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Two conflicting narratives are emerging from London’s Tech Cluster

It was the best of times, it was the worst of times. Or so one might be tempted to conclude from the two, wildly divergent news stories last week concerning London’s Tech City cluster of digital businesses.

If you read the Tech Nation report on the strengths of the various UK digital clusters then it is a great time to run, work at, or have invested in a high-tech start-up in Shoreditch. According to this study, inner London’s ‘Tech City’ cluster now employs just over a quarter of a million people – which is significantly more than the combined employment totals of the next four largest UK clusters (Bristol and Bath, Greater Manchester, Reading and Berkshire, and Leeds). Overall, inner London is home to more than a quarter of UK digital firms. These firms are projecting growth at 5.4% over the next year and, of the 45,000 digital-sector jobs currently being advertised, London accounts for almost 2 out of every 5. Tech City, it seems, is booming.

However, if you read the letters page of the Evening Standard on 5 February, you would be forgiven for reaching a very different conclusion: Tech City firms may be booming but they are populated by increasingly frustrated staff sat at their laptops desperately waiting to download documents and apps. Letter writers from Tech City News, crowd-funders Seedrs, and investors Hoxton Ventures joined Mark Boleat of the City of London, and Hackney South MP Meg Hillier to write to complain about Shoreditch’s dire broadband speeds. A day earlier, Islington South MP Emily Thornberry told the Commons that a business based in her constituency – on the edge of Tech City – found it easier to send films by bicycle courier than wait to download them.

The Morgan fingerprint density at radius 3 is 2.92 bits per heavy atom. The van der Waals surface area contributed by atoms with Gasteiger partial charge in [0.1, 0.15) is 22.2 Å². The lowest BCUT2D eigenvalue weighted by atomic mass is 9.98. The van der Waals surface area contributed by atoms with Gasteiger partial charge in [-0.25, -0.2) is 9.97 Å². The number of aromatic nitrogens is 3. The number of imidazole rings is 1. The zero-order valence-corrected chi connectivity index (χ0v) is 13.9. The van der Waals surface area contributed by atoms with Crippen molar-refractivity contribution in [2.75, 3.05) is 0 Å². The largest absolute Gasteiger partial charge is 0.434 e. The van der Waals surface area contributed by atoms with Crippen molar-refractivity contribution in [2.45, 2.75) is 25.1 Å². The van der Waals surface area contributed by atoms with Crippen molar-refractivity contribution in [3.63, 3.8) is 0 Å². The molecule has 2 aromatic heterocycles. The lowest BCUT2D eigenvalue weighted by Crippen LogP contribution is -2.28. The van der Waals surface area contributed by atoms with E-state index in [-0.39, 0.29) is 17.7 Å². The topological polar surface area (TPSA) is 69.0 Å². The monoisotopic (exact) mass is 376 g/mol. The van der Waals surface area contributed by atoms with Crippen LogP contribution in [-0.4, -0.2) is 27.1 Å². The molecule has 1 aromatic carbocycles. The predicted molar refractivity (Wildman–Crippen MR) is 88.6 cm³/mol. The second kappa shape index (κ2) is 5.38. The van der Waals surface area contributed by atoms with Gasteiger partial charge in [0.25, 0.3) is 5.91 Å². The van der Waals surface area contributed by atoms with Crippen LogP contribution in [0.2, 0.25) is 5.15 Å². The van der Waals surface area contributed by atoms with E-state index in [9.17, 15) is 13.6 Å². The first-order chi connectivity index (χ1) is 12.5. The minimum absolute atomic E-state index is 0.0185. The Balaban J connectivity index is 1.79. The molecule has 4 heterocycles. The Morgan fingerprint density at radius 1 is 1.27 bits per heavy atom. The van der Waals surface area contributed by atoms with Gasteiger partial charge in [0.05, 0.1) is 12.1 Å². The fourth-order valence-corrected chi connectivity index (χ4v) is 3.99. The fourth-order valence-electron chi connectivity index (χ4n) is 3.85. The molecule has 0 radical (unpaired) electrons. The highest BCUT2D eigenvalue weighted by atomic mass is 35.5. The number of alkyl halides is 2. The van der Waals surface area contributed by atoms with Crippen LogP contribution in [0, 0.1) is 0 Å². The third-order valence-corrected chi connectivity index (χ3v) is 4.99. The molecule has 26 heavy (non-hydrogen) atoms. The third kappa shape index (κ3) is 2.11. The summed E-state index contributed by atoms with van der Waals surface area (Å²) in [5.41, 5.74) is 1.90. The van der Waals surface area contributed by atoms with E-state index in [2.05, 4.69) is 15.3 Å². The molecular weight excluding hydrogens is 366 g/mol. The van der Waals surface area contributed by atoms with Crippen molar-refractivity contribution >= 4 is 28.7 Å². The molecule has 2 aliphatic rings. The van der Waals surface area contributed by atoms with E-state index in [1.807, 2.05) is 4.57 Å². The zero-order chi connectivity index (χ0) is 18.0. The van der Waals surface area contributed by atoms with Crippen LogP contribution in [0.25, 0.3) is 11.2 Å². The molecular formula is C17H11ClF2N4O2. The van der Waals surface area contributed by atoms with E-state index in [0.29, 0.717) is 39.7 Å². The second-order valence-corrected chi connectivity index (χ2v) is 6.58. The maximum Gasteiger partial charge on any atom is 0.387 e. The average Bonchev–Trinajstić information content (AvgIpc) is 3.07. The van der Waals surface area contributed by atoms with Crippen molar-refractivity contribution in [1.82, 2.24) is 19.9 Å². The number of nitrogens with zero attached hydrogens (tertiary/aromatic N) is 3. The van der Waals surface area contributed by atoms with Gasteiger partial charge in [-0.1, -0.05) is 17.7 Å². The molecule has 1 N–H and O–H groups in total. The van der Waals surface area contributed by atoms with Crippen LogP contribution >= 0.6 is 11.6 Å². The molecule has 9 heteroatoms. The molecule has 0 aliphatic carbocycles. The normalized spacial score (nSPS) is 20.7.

According to research by fibre providers Hyperoptic, London is ranked 26th out of 33 amongst European cities for broadband speeds. Worse still, over the past five years – the same period that this Government has been championing Tech City and the digital economy – London has fallen four places in these rankings. Embarrassingly, back in 2012, the Government vowed that the UK would have Europe’s fastest broadband speeds by 2015. Last summer the Financial Times found that just 3.4% of the Government’s £100 million Super Connected Cities fund – designed to help businesses meet the costs of installing broadband connections – had actually been issued to firms.

Whilst much of the blame over slow broadband has – rightly – been levelled at BT, the current Government should be very concerned about the growing criticism emerging from Shoreditch. This Government – and the Conservatives in particular – have made Tech City one of their flagship initiatives and the digital economy is one area where the party has been able to put clear blue water between itself and a distinctly analogue Labour Party. The Prime Minister, the Chancellor and even the Mayor of London have all staked their reputations on its success. If bad press about broadband speeds persists, it may well be these same politicians facing the political guillotine.

James Ford is a Senior Consultant at PLMR, specialising in transport, environment and digital policy. He was formerly the Adviser to the Digital Chamber of Commerce at the London Chamber of Commerce and an aide to Mayor of London Boris Johnson.

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